By: Frank Murphy
Illustrated by: Richard Walz
Publisher: Random House Books for Young Readers
Publication Date: December 2015
Reviewed by: Holly Connors
Review Date: December 2015
As a child in New York City, Teddy Roosevelt was a sickly child. The pollution of the city aggravated his asthma and made it hard for the boy to breathe. Fortunately, his parents knew what to do – they moved to the country and told their son to “take a hike!” His parents’ wise advice helped cure Teddy of his ills, and gave him a life-long love of nature.
Take a Hike, Teddy Roosevelt! chronicles the life of President Roosevelt with a strong emphasis on his love of nature and desire to preserve the beauty of our country for future generations. Several pages are devoted to his early life, hiking through the woods, observing animals, and writing down everything he noted. Readers will even see the young man in his “Roosevelt Museum of Natural History” and want to follow his cue. And while Teddy loved spending his time in the great outdoors, he was distraught to see how his fellow man was destroying so much of it in the name of progress. What could he do?
Teddy’s love of animals and nature didn’t stop when he went off to college. Instead, he continued to learn and his dorm room was shared with several animals including a giant turtle! Upon graduation, Teddy wanted to find a way to help save both the animals and land that was being gobbled up by those wishing to build and make money. Readers will learn what Teddy did and how he preserved so much land for future generations to enjoy.
I had a smile on my face throughout the reading of Take a Hike, Teddy Roosevelt! The story is fun and engaging, the pictures bright and inviting, and youngsters will delight in seeing all sorts of animals on just about every page. The subtle way that Teddy grew older as the story progressed was well done, as was the message of conservation, which was conveyed without being preachy. Readers will learn about the health benefits of caring for the environment as Teddy’s well-being was directly affected by the fresh air and his robust physical activity while enjoying the wild outdoors. Add in the “Step into Reading” rating where the level of the book is clearly delineated (this book is rated a 'Step 3' for grades 1-3/children reading on their own - more specifics on the publisher's website), and you have a winner. Overall, this is a great history lesson for kids and would make an excellent resource for those who need to do a project on one of this nation’s presidents.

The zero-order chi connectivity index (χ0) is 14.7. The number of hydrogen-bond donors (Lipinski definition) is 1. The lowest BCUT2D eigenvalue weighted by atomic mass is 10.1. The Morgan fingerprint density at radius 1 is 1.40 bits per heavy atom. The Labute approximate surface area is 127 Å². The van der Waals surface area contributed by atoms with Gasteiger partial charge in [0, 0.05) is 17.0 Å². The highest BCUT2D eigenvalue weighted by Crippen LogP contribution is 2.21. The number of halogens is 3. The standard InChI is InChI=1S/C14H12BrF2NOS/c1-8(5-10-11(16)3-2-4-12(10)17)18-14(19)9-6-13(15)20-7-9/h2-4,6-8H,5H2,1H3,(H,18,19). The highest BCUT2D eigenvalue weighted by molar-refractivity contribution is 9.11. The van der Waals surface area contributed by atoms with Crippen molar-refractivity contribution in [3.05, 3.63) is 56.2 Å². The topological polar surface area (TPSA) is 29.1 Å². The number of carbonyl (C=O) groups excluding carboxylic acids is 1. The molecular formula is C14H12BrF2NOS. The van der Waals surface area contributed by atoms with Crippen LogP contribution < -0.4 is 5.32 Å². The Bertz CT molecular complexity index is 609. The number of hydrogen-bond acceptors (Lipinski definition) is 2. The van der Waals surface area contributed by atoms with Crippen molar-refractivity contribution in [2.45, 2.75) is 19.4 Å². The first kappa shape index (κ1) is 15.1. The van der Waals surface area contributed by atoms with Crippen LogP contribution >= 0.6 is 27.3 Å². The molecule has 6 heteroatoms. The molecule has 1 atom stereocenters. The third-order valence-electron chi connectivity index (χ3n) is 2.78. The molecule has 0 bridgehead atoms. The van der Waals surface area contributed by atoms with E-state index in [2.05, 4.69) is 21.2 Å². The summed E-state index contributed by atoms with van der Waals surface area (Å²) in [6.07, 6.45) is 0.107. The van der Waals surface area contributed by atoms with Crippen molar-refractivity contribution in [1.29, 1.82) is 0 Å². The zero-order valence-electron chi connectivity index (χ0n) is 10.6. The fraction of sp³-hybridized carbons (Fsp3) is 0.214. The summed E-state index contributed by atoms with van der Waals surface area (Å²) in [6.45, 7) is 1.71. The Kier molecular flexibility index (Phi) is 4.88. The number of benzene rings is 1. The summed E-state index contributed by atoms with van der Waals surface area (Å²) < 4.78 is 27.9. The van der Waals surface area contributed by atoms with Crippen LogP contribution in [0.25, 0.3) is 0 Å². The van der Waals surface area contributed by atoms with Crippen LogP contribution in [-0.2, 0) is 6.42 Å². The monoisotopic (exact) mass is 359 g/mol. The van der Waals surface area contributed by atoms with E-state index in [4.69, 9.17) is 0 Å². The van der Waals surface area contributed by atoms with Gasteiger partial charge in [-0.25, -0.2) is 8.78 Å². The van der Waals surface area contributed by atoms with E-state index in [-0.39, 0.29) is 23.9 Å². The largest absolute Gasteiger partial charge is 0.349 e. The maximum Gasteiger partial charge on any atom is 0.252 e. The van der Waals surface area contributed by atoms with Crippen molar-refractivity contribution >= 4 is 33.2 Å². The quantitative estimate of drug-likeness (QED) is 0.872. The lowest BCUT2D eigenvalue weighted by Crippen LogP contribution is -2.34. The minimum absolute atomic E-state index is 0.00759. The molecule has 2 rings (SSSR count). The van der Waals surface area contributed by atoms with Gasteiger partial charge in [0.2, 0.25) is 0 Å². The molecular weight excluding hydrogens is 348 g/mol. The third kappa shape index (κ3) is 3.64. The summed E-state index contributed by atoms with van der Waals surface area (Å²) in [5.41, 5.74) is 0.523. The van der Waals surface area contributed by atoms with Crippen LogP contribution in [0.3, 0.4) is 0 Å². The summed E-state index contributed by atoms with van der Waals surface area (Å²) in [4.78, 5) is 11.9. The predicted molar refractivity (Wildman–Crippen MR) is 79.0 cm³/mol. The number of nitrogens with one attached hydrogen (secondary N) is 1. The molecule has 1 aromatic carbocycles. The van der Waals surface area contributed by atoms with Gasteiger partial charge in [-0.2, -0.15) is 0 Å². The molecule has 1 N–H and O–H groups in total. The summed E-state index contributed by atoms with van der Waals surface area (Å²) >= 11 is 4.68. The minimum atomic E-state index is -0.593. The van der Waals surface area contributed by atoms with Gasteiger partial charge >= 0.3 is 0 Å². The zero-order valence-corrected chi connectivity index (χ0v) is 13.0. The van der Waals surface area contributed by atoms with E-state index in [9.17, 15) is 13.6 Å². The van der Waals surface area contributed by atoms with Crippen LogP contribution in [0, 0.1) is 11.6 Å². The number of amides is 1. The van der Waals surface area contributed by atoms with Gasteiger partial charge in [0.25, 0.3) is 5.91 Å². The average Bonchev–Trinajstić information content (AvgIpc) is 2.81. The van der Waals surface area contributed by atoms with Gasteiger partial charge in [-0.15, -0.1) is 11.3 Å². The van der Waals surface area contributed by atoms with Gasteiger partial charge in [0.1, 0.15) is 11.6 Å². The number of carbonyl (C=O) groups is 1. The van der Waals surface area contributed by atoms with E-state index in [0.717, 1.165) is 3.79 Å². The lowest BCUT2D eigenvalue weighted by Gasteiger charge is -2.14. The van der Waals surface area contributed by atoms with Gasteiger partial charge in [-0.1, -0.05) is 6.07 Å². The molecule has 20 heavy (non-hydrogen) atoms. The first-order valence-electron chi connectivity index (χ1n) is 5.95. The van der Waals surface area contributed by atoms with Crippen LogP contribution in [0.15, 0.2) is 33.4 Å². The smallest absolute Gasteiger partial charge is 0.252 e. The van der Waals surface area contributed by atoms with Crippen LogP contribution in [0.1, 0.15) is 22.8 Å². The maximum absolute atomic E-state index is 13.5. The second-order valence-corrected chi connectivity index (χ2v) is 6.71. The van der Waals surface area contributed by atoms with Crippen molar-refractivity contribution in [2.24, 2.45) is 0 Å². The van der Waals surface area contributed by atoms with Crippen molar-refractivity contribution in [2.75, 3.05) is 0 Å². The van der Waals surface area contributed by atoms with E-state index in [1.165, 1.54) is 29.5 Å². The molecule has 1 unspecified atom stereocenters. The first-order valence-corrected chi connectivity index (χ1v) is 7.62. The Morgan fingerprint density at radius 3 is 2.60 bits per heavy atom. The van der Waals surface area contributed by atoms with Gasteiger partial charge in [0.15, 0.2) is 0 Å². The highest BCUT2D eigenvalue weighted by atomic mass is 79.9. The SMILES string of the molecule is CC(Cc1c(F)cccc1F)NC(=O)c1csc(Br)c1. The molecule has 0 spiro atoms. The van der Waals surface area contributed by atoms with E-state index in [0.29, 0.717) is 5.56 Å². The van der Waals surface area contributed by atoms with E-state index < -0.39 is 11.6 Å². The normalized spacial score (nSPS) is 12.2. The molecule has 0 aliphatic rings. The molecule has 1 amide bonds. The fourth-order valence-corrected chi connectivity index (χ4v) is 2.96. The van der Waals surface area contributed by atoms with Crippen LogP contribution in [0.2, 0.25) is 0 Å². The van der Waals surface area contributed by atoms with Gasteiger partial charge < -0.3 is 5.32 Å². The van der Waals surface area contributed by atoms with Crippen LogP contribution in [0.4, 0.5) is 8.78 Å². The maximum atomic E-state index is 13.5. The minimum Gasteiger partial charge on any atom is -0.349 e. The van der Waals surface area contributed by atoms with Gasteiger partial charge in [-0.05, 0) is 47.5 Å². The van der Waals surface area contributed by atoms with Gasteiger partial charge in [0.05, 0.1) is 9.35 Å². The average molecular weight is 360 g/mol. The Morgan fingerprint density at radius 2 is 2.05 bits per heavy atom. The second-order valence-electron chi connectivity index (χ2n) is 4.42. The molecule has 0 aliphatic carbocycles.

Quill says: A great book for young readers to learn about America’s twenty-sixth president AND about the importance of conservation.